Phantom justice and the death penalty
National acclaim from sports and show business celebrities, religious and civil rights leaders, and Republican and Democratic politicians greeted Oklahoma Gov. Kevin Stitt’s 11th hour-commutation of Julius Jones’s death sentence for a murder Jones long has claimed he did not commit. How different from Texas’s little-noted December 1989 lethal injection of Carlos DeLuna, despite what the late Supreme Court Justice John Paul Stevens called “evidence beyond a shadow of a doubt that Texas executed the wrong defendant.”
That difference alone should give us pause about the nation’s death penalty.
Kim Kardashian, Steph Curry, Viola Davis, Baker Mayfield, Martin Luther King’s youngest daughter, the archbishop of Oklahoma City, Republican Oklahoma state legislators and many others broadcast evidence of Jones’s innocence for months before his scheduled execution.
The first evidence of DeLuna’s innocence emerged 15 years after his execution in a research project that Columbia Law School students and I conducted. It took another 15 years for the full truth to emerge this year in Patrick Forbes’s documentary, “The Phantom.”
Forbes’s film vividly unwinds the meager evidence Corpus Christi police and prosecutors presented against DeLuna at trial, adding in many facts the jury never heard. For example, a homeowner dramatically interrupted Forbes’s on-site reenactment of DeLuna’s arrest to report that, 30 years earlier, he saw the actual killer running away while police were busy with DeLuna. A police sergeant acknowledged on camera that he and other officers knew they chased a different man from the murder scene.
At the end of the winding trail that Forbes traces was a different Carlos — Carlos Hernandez, the self-confessed killer whom prosecutors falsely branded a nonexistent “phantom” when his name came up at trial. One prosecutor and the lead police detective on the DeLuna case knew Hernandez as the possible killer a few years earlier of Dalia Sauceda, a young Hispanic woman who had jilted Hernandez.
The film shows that what the police portrayed at trial as DeLuna’s armed robbery gone bad turns out to have been Hernandez’s stabbing of store clerk Wanda Lopez, another young Hispanic woman who had briefly dated Hernandez and moved on.
Newly discovered police photographs reveal that the victim and assailant slipped in the victim’s blood at the crime scene — not a drop of which was found on DeLuna’s clothes, shoes or body. The knife found at the scene was identical to one police found at the Sauceda crime scene.
Unlike Julius Jones, who had many people advocating on his behalf as he approached death, Carlos DeLuna had only Death Row Chaplain Carroll Pickett, who was officiating his 99th Texas execution. Although eve-of-death conversations with DeLuna convinced Pickett that the young, intellectually disabled DeLuna was innocent, the reverend was powerless to help DeLuna as he suffocated in one of the nation’s earliest botched lethal injections.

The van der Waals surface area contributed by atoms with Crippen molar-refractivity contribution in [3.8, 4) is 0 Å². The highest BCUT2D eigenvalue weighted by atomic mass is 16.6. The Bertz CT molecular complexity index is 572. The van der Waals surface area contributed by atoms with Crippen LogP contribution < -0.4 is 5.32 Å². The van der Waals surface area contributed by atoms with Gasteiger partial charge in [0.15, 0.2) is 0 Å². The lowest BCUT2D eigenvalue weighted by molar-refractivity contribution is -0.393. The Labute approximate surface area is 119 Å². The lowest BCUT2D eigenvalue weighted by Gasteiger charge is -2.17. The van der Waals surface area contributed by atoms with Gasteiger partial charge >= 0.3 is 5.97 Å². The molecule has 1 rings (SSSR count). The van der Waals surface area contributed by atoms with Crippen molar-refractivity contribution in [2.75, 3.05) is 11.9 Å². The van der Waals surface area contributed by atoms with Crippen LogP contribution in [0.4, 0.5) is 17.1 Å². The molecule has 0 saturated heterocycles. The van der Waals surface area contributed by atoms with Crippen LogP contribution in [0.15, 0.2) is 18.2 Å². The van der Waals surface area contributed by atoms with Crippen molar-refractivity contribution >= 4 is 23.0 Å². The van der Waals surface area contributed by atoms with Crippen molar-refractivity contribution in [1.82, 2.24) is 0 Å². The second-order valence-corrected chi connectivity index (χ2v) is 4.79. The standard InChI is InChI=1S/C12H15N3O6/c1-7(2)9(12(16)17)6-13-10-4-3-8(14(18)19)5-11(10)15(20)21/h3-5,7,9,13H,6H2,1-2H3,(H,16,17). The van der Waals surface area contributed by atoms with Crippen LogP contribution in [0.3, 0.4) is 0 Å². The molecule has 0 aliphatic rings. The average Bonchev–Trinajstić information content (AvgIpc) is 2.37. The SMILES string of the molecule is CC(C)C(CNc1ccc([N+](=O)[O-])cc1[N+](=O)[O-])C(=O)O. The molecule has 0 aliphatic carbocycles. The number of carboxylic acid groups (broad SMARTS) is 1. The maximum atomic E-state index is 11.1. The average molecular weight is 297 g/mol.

As the victim’s family lawyer, Rene Rodriguez, says in “The Phantom,” justice was a scarce commodity in Corpus Christi, where authorities treated the execution of DeLuna — innocent or not — as just “one less Mexican.”
Jones and DeLuna are not alone. For every 100 men and women executed since1976, 12 prisoners have been exonerated of all charges related to the wrongful convictions that put them on death row. Serious doubts have emerged about the guilt of at least 20 men executed during the period — not to mention others in whose cases evidence of innocence likely will take years to emerge or has died with them.
Noting the risk of executing the innocent, the racial bias in the death penalty system, and his Catholic faith’s opposition to capital punishment, President Biden has movingly described his concerns about the death penalty, including in comments after Julius Jones’s commutation. Like Gov. Stitt for Oklahoma’s death row, Biden is now the last line of defense against the execution of more than 40 men on federal death row.
Stitt’s “prayerful” act of courage in commuting Jones’s death sentence had the support of conservative law-and-order Republicans and evangelical Protestants. People of those same persuasions and others with politics and faith more aligned with the president’s are urging him to commute the sentences of those on federal death row.
During the presidential election, Biden promised to “eliminate the death penalty at the federal level.” Lest justice and the sanctity of life remain a phantom — a fortuity of whether celebrities catch wind of miscarriages — President Biden should make good on his promise now.
James Liebman is the Simon H. Rifkind Professor of Law at Columbia University and author of “The Wrong Carlos: Anatomy of a Wrongful Execution.”